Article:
Catholic bishops of Northern Ireland want legal protection for objectors of same-sex marriages

They say their call is in keeping "with the fundamental right to freedom of religion and conscience."

A priest performs a marriage ceremony and two men in grey suits stand before him holding a ring. none of their heads are visible

Catholic bishops of Northern Ireland have called for legal protection to ensure that objectors to same-sex marriage can not be asked “to provide marriage preparation, relationship counselling or other marriage related services in respect of those contracting same-sex marriage, should they believe it is inconsistent with their religious belief to do so.”

They further said that objectors should not be “discriminated against in access to public funds because of their beliefs in respect of same-sex marriage.”

The calls were in response to the ongoing Northern Ireland Office Consultation in regard to the state of play for same-sex couples wishing to be married in a church ceremony. The bishops were adamant that churches should not be forced to have any involvement in same-sex marriages and welcomed proposed equality law protections suggesting that it would not be considered unlawful discrimination. They further welcomed a proposed amendment which suggests that criticising same-sex marriage would not be an offence.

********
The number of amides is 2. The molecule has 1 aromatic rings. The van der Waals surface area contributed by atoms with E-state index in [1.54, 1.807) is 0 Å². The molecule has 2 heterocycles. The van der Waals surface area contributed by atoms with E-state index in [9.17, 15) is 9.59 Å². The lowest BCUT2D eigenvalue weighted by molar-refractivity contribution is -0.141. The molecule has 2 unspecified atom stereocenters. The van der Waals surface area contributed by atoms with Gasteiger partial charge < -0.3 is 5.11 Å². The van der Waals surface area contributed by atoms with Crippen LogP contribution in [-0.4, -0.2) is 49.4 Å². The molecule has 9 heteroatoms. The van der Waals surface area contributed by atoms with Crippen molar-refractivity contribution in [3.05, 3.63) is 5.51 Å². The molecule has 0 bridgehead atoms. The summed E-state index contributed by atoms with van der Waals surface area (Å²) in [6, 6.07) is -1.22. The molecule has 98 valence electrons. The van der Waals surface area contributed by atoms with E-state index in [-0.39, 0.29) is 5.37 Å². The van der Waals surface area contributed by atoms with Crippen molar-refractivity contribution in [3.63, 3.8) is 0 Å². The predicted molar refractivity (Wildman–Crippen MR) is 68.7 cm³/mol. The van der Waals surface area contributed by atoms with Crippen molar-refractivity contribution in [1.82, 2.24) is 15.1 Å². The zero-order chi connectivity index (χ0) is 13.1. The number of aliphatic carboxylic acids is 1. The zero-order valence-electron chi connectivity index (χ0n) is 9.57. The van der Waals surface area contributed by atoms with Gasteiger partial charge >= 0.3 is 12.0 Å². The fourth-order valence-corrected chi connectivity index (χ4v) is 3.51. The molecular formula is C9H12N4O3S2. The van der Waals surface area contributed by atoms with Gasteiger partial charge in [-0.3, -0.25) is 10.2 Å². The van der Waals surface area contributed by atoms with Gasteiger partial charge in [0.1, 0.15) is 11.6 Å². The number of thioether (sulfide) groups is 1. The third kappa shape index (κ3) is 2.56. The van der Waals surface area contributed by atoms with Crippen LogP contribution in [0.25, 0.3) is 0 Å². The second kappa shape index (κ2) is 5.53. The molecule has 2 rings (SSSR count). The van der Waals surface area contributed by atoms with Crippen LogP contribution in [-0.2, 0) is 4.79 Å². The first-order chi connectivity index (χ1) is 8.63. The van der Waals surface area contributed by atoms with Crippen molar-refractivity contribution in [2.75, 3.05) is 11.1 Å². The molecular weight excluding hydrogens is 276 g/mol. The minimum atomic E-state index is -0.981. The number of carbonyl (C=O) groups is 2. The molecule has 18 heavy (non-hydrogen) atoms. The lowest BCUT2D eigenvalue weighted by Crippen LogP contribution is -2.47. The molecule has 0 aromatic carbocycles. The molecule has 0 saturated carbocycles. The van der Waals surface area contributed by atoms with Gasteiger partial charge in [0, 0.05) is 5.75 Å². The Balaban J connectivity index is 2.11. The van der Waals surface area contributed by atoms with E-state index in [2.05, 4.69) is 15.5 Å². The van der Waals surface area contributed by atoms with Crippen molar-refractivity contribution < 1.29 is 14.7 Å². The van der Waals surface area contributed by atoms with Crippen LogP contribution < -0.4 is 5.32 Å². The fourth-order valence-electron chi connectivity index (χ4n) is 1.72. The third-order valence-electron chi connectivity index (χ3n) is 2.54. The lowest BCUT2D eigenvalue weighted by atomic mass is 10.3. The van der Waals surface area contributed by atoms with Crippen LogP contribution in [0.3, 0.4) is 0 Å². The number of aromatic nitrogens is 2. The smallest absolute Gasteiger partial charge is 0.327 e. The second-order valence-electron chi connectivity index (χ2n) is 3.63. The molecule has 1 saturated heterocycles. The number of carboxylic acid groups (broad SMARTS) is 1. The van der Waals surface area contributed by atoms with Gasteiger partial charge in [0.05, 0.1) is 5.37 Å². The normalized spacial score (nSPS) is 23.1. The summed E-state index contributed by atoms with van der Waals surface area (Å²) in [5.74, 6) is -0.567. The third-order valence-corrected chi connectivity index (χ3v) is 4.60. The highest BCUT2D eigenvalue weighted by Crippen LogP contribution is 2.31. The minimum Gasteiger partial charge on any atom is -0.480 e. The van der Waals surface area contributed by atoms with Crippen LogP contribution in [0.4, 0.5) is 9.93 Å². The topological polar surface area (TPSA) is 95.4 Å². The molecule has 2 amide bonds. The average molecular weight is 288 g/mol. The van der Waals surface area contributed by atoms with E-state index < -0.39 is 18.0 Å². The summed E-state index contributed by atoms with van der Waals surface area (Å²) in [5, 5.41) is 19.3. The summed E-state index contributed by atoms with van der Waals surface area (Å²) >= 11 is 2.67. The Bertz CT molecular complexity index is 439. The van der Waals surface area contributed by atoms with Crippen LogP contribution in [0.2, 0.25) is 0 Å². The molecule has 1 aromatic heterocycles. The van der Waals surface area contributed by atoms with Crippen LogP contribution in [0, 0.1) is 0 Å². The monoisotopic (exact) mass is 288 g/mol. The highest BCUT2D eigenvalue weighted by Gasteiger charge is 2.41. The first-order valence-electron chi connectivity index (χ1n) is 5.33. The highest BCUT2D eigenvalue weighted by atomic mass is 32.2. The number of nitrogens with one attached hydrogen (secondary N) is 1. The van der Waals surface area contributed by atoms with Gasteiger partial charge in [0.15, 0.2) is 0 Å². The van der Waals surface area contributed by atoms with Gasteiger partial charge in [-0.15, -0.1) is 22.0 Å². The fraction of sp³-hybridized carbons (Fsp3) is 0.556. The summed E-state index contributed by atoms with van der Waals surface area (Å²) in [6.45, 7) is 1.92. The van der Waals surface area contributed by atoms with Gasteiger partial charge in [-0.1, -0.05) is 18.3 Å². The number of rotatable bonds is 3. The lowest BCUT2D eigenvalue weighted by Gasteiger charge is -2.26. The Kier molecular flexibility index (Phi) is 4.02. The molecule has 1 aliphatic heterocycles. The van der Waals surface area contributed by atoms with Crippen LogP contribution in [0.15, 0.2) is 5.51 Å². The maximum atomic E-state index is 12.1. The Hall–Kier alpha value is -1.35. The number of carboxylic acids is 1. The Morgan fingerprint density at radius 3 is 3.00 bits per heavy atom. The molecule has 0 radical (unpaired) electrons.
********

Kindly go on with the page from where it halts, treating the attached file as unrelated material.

The five Catholic bishops hail from the Armagh, Clogher, Derry and Down areas of Northern Ireland.

In similar news, at the end of January, Rev Chris Hudson, the minister of All Souls Church, Belfast – a member of the Non-Subscribing Church of Ireland – said his counterparts in the rest of the UK and the Republic of Ireland can already officiate same-sex weddings and he now wants the same freedom of religion in Northern Ireland.

“There should be legally-protected freedom of religion for those churches who want to offer weddings to same-sex couples, as well as to those who do not wish to provide this service to their LGBT+ believers.

“However, currently in Northern Ireland, that is a legal right which is currently denied to churches, ministers like me and same-sex couples of faith, who want to conduct their wedding in a religious setting. The Government must address this clear inequality without further delay.”

The first same-sex marriage in Northern Ireland took place on February 11 this year when Robyn Peoples and Sharni Edwards tied the knot in a landmark moment for the LGBT+ community.

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